BUILD THE FUNCTIONAL FLOW

To start off with, I have already created a gauge in Power BI Service that is connected to live stream sales data.

                                         blog img-1

  • Set an alert, by opening menu and hit the bell like icon. That will open alert pane. You can add as many alerts as needed. Click on add alert and set alert name, condition and the frequency as required and done. You have successfully created an alert.
  • Now that I created alert, it`s time to start setting up the flow. Go to the following link to create a new flow https://flow.microsoft.com/en-us/
  • Start by adding Power BI to the flow, to do this search for power BI. As I wanted to notify my team when a data driven alert is triggered. I will go ahead and select Triggers.blog img-2
  • Give an appropriate Alert ID, pick from the drop down menu that has the list of all the alerts configured in Power BI Services.
  • Add an action that sends out an email to the sales team with ample information.

VERIFY THE FUNCTIONAL FLOW

I am using Office 365 outlook – send an email, to communicate with sales team. There are around 30 actions under office 365 outlook to pick from. Enter the email id(s) to whom the alert should be sent. A Side pane pops up when filling out details for sending an email, that has the information from the Power BI alerts and allows the user to add that information in the flow with a single click. Hit Create a flow and the flow is created and start working immediately.

blog img-3

Alert Monitoring team can now sit back and relax without the worry of manually checking sales data on a regular basis.  With few simple steps, an automated flow to send an e-mail to the sales team was created.  With the good understanding of the flow that you want to setup, it is easy to use Microsoft flows to create automated work flows.

 

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PowerShell and Azure REST API

List Blob Encryption Status

As you write PowerShell scripts to automate management of your Azure environment, you may find limitations with the Azure SDK cmdlets.    For example, I recently enabled encryption on a customer’s storage account.   Since it only encrypts new blobs written, I wanted to provide a list of which blobs were encrypted and which were not.     The cmdlets do not provide the blob encryption status even though it is available via the Azure Rest API (i.e. the ServerEncrypted  property of the List Blobs operation).

I wrote a PowerShell script to make a request to list the blobs in a container and then display the blobs based upon encryption status (green for encrypted, red for not encrypted).

Here’s a breakdown of the script:

1. Set the Storage Account Name, Key and Container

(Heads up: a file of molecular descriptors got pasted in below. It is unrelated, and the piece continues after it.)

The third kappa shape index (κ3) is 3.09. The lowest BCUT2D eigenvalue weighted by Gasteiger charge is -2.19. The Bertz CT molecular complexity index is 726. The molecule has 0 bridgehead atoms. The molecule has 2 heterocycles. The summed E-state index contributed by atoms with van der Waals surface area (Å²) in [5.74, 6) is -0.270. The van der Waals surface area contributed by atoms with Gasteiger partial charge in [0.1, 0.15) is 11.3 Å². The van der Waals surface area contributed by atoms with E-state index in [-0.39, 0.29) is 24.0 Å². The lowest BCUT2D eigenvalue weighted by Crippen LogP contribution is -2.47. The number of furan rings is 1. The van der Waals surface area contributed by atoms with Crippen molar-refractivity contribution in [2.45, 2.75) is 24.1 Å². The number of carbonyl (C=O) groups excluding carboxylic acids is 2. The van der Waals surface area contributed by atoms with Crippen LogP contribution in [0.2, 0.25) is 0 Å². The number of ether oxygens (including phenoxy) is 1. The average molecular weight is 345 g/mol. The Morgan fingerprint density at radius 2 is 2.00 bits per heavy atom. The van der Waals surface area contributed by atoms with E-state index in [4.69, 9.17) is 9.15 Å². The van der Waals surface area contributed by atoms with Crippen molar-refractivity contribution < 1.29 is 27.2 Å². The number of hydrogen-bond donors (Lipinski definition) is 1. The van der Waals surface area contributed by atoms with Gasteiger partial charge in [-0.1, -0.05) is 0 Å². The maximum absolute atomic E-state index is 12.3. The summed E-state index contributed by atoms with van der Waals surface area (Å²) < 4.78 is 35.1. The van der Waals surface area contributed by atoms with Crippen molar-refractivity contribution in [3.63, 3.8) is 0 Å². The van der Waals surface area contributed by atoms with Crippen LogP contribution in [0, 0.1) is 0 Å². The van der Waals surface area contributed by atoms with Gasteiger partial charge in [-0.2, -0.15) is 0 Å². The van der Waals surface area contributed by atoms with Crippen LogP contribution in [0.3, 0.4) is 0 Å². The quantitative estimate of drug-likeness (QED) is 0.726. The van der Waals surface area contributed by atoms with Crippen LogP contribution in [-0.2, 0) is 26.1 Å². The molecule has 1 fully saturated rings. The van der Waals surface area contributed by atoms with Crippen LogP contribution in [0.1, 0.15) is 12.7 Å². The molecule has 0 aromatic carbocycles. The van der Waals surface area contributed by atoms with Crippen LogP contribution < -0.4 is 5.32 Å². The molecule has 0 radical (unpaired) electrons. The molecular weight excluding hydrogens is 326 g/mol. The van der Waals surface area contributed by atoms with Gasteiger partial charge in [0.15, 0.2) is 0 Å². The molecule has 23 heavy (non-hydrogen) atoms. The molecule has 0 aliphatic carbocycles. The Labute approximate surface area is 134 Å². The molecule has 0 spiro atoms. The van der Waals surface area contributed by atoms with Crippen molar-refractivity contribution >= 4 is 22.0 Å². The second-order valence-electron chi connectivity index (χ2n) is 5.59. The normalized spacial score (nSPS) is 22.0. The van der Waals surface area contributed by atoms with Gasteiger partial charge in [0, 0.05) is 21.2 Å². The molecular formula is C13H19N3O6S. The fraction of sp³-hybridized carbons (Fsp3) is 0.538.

$StorageAccount = <storage account name> 
$ContainerName = <container name> 
$Key = <access key>

2. Prepare the request

a. Create the string to sign

$date = [System.DateTime]::UtcNow.ToString("R")
$stringToSign = "GET`n`n`n`n`n`n`n`n`n`n`n`nx-ms-date:$date`nx-ms-version:2016-051`n/$StorageAccount/$ContainerName`ncomp:list`nrestype:container"

This string is for a list blobs operation using shared key authorization.  The format of the string is described here.

b. Create a hash object

 $sharedKey = [System.Convert]::FromBase64String($Key)
 $hasher = New-Object System.Security.Cryptography.HMACSHA256
 $hasher.Key = $sharedKey

c. Sign the string

 $signedSignature = [System.Convert]::ToBase64String($hasher.ComputeHash([System.Text.Encoding]::UTF8.GetBytes($stringToSign)))

d. Create the headers

$authHeader = "SharedKey${StorageAccount}:$signedSignature" style="padding-left: 60px;">
$headers = @{"x-ms-date"=$date "x-ms-version"="2016-05-31" "Authorization"=$authHeader}

e. Create the URI

 $URI = "https://$StorageAccount.blob.core.windows.net/" + $ContainerName + "?restype=container&comp=list" 

3. Make the request

 Invoke-RestMethod -method GET -Uri $URI -Headers $headers -OutFile $FileName

4. Parse output to display encryption status

 foreach ($blob in $BlobList.EnumerationResults.Blobs.Blob) {
 if ($blob.Properties.ServerEncrypted -eq $False) {
 write-host $blob.Name -ForegroundColor Red }
 else {
 write-host $blob.Name -ForegroundColor green}
 }

Example output from the script:

output

Ken Channon
Principal
Cloud 9 Infosystems, Inc.

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Microsoft Azure has overtaken AWS as public cloud provider of choice

A new survey of IT professionals shows Microsoft Azure has overtaken Amazon Web Services (AWS) as the public cloud provider of choice, although there is considerable overlap.